Veterinarians reporting abuse stuck between ethics, self preservation

Article

CLEVELAND — Veterinarians often find themselves between a rock and a hard place, compelled morally to report abuse cases and bound legally with the possibilities of civil or criminal prosecution.

CLEVELAND — Veterinarians often find themselves between a rock and a hard place, compelled morally to report abuse cases and bound legally with the possibilities of civil or criminal prosecution.

Almost a dozen states have addressed the dilemmas facing practitioners, including the lack of protocols for documenting abuse cases for public testimony and fear of legal retribution.

Dr. Ralph Johnson

Texas Veterinary Medical Association (TVMA) is supporting legislation in 2005 that would add Texas to the list of 11 states that shield reporting veterinarians from criminal and punitive legal action.

"The words 'good faith belief' will be added for veterinarians' protection," TVMA general council Chris Copeland says. "The general public thinks: 'just report abuse.' But it's not that easy. Veterinarians must consider what the consequences are — to their practice, staff, the animal — that is why it is important to get some laws to protect them."

Table 1: Reporting abuse for veterinarians, it is a state issue

States making a change

Florida protects veterinarians with a law that shields them from criminal and civil prosecution, as does New York, Massachusetts and eight other states.

Mandatory reporting would make the best legislation because it would not only protect the animals, it can defend children, too, says Belinda Mager, spokeswoman for the Humane Society of the United States.

"There have been numerous studies linking animal abuse and child abuse, which may be the prime reason lawmakers eventually mandate veterinarians reporting animal abuse," says Ralph Johnson, executive director of the Colorado Veterinary Medical Association (CVMA). "Veterinarians are protected when reporting animal abuse in Colorado and required to report child abuse."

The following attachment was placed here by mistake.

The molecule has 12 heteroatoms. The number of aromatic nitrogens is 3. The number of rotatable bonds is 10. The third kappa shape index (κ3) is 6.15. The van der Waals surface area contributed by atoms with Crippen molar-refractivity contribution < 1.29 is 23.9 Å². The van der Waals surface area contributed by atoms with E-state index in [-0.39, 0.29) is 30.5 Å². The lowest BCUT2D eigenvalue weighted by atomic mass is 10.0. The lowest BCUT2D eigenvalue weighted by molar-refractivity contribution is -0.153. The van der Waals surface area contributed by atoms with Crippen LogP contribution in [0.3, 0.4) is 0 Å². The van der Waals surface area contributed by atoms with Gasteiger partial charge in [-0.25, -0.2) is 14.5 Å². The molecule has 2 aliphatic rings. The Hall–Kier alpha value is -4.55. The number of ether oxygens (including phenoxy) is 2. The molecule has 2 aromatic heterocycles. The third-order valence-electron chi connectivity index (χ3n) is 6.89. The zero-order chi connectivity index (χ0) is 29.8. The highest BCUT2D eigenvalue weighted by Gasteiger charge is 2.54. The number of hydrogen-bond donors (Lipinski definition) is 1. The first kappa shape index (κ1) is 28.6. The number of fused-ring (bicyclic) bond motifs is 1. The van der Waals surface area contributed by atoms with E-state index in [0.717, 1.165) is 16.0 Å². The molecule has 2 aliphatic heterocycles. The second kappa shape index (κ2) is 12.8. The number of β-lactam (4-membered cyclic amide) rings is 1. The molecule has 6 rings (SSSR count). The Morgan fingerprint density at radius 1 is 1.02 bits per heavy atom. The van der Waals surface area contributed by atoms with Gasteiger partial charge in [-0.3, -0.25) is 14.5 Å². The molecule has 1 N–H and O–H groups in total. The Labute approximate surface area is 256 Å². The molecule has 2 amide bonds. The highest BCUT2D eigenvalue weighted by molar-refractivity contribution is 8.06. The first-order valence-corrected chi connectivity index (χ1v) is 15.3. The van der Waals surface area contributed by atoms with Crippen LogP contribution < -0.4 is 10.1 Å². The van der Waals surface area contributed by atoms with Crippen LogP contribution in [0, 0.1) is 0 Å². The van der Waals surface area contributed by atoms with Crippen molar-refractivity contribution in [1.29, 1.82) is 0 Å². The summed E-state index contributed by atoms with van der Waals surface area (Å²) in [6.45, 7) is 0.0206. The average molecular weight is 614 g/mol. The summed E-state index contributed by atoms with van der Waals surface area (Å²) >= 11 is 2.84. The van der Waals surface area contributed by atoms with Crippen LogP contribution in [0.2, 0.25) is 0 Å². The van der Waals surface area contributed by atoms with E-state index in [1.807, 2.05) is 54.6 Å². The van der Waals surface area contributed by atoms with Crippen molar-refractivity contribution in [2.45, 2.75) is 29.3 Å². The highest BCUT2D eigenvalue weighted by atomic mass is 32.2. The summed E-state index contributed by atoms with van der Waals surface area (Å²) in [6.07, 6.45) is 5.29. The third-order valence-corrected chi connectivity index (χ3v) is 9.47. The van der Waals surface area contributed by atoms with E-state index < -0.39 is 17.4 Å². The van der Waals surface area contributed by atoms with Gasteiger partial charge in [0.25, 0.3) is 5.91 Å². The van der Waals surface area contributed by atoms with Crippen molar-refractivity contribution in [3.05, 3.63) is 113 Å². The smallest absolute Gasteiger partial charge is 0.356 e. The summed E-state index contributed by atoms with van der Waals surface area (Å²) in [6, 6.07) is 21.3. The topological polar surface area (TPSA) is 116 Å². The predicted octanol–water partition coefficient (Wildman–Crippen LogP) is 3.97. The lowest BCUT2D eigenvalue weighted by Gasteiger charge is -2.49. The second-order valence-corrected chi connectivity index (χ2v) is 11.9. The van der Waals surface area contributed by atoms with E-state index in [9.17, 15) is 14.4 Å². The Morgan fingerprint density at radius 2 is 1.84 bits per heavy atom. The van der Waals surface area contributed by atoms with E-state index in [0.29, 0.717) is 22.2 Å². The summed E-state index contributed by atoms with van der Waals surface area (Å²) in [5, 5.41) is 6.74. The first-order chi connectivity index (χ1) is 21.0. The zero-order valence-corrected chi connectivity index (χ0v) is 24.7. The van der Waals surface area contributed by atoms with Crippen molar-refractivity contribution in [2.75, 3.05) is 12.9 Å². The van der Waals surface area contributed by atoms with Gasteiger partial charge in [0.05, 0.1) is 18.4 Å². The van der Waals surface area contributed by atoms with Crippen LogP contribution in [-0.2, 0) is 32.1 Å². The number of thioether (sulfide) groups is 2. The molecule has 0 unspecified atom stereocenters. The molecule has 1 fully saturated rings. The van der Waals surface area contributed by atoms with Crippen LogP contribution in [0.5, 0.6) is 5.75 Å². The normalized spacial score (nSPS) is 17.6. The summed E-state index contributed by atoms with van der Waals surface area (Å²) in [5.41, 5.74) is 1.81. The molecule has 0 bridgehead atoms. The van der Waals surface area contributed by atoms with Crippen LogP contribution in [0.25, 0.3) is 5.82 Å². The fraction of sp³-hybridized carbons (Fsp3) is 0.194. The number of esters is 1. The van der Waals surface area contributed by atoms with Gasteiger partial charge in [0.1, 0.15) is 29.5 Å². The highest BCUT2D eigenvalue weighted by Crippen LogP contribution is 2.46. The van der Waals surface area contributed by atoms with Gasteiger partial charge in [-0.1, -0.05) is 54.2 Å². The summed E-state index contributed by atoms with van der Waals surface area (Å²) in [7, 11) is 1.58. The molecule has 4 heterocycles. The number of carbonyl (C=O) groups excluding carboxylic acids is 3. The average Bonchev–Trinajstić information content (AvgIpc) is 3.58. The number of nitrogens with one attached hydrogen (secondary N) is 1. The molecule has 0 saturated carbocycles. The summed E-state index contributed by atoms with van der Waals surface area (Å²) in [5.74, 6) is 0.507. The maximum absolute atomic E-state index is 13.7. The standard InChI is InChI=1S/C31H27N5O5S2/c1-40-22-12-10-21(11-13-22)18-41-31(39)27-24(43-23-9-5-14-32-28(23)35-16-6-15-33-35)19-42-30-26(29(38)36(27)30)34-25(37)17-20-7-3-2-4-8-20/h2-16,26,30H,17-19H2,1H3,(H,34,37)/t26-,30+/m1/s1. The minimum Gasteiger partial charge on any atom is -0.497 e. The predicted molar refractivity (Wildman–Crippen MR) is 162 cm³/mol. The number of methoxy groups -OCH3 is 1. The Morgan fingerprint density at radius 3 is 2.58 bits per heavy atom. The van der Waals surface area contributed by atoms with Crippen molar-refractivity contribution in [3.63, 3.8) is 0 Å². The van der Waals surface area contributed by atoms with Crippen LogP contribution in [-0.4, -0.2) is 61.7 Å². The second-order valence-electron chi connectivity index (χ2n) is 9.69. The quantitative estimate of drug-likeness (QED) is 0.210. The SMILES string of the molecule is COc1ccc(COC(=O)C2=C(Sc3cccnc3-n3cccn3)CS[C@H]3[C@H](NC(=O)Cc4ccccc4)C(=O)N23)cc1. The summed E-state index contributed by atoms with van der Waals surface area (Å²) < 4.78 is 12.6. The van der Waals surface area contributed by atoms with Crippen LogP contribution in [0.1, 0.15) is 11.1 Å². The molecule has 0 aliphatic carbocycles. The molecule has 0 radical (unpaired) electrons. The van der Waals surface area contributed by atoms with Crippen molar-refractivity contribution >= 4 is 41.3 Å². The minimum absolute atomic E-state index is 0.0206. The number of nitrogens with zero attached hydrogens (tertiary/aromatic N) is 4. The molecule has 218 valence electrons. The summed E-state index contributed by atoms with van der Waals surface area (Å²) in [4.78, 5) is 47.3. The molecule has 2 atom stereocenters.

Veterinarians are in a position to act as a sentinel for numerous types of violence. By reporting animal abuse, other abuses within the family might also be unveiled.

Justifications for reporting cruelty to animals include the veterinary oath, "to prevent suffering."

Veterinary schools have been educating students on detecting abuse actively during the last 10 years, leaving veterinarians whose schools were slow to teach subtle detection in the dark.

"Every veterinarian will see neglect cases in their career," says Dr. Gary Patronek, president of the Hording of Animals Research Consortium and professor of veterinary medicine at Tufts University. "There is no way, even in the best practices, that neglect and abuse will not be seen."

Rhode Island sentiment

In 2001, the Rhode Island Veterinary Medical Association (RIVMA) conducted a survey of 200 veterinarians to learn more about the situations their members face almost daily regarding animal abuse, cruelty and neglect.

Results showed the most common type of cruelty was lack of nutrition or care. In these cases, treatment often is possible, but euthanasia is the most common result.

Of the veterinarians polled, 63 percent say they feel they have a moral responsibility to report abuse when they see it. Other factors included the severity and frequency of the offenses.

Approximately 45 percent of veterinarians polled say they are not prepared to be an expert witness in a criminal case.

Thirty-seven percent of the DVMs say they believe their clinics have adequate standards for recognizing abuse and neglect, while 11 percent say they do not think they have adequate standards.

About 35 percent of veterinarians say police and other law enforcement agencies do not respond adequately to reports of animal abuse.

Guidelines

Seeing animal abuse in a veterinary clinic is not as clear-cut as it is in human medicine. A 1962 report by Kempe, Silverman, Steele, Droegemuller and Silver prompted the identification of distinct signs of child abuse, such as multiple fractures in different stages of healing and retinal hemorrhages. Some of these signs might apply to animals, however, no single publication describes what to look for when ferreting out such abuse cases.

"Veterinarians should prepare themselves to present their findings in court when called upon by police or humane agents," Patronek says. "Discoveries upon evaluating an animal that was burnt, shot, tortured, etc., may be used as prima facie (Latin meaning at first view: effective in establishing fact unless rebutted) evidence of deliberate abuse."

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